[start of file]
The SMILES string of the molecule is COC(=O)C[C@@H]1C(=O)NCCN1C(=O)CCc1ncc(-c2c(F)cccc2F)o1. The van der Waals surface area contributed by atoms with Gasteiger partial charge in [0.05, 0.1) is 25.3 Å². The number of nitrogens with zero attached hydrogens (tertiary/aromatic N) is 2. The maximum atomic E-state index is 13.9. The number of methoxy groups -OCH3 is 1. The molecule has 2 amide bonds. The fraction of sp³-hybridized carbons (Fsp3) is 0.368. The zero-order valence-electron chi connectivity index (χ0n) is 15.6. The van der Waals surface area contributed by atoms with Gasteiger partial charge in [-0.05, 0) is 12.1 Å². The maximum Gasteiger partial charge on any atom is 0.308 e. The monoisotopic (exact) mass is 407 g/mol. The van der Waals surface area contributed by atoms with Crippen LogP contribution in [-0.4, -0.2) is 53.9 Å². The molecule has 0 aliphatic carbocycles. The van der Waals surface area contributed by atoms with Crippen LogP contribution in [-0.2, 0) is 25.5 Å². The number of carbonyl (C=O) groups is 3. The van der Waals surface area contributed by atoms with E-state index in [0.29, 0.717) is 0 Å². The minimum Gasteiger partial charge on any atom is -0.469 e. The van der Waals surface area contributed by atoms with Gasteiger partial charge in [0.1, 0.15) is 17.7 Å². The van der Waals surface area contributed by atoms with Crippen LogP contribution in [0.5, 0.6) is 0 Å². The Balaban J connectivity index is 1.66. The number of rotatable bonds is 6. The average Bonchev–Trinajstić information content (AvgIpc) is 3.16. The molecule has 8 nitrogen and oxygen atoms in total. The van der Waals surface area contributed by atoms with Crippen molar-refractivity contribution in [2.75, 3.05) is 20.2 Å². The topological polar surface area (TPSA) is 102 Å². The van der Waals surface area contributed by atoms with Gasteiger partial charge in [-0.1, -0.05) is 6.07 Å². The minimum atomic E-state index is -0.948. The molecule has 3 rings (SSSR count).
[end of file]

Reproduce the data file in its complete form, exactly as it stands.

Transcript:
The SMILES string of the molecule is COC(=O)C[C@@H]1C(=O)NCCN1C(=O)CCc1ncc(-c2c(F)cccc2F)o1. The van der Waals surface area contributed by atoms with Gasteiger partial charge in [0.05, 0.1) is 25.3 Å². The number of nitrogens with zero attached hydrogens (tertiary/aromatic N) is 2. The maximum atomic E-state index is 13.9. The number of methoxy groups -OCH3 is 1. The molecule has 2 amide bonds. The fraction of sp³-hybridized carbons (Fsp3) is 0.368. The zero-order valence-electron chi connectivity index (χ0n) is 15.6. The van der Waals surface area contributed by atoms with Gasteiger partial charge in [-0.05, 0) is 12.1 Å². The maximum Gasteiger partial charge on any atom is 0.308 e. The monoisotopic (exact) mass is 407 g/mol. The van der Waals surface area contributed by atoms with Crippen LogP contribution in [-0.4, -0.2) is 53.9 Å². The molecule has 0 aliphatic carbocycles. The van der Waals surface area contributed by atoms with Crippen LogP contribution in [-0.2, 0) is 25.5 Å². The number of carbonyl (C=O) groups is 3. The van der Waals surface area contributed by atoms with E-state index in [0.29, 0.717) is 0 Å². The minimum Gasteiger partial charge on any atom is -0.469 e. The van der Waals surface area contributed by atoms with Gasteiger partial charge in [0.1, 0.15) is 17.7 Å². The van der Waals surface area contributed by atoms with Crippen LogP contribution in [0.5, 0.6) is 0 Å². The Balaban J connectivity index is 1.66. The number of rotatable bonds is 6. The average Bonchev–Trinajstić information content (AvgIpc) is 3.16. The molecule has 8 nitrogen and oxygen atoms in total. The van der Waals surface area contributed by atoms with Crippen molar-refractivity contribution in [2.75, 3.05) is 20.2 Å². The topological polar surface area (TPSA) is 102 Å². The van der Waals surface area contributed by atoms with Gasteiger partial charge in [-0.1, -0.05) is 6.07 Å². The minimum atomic E-state index is -0.948. The molecule has 3 rings (SSSR count).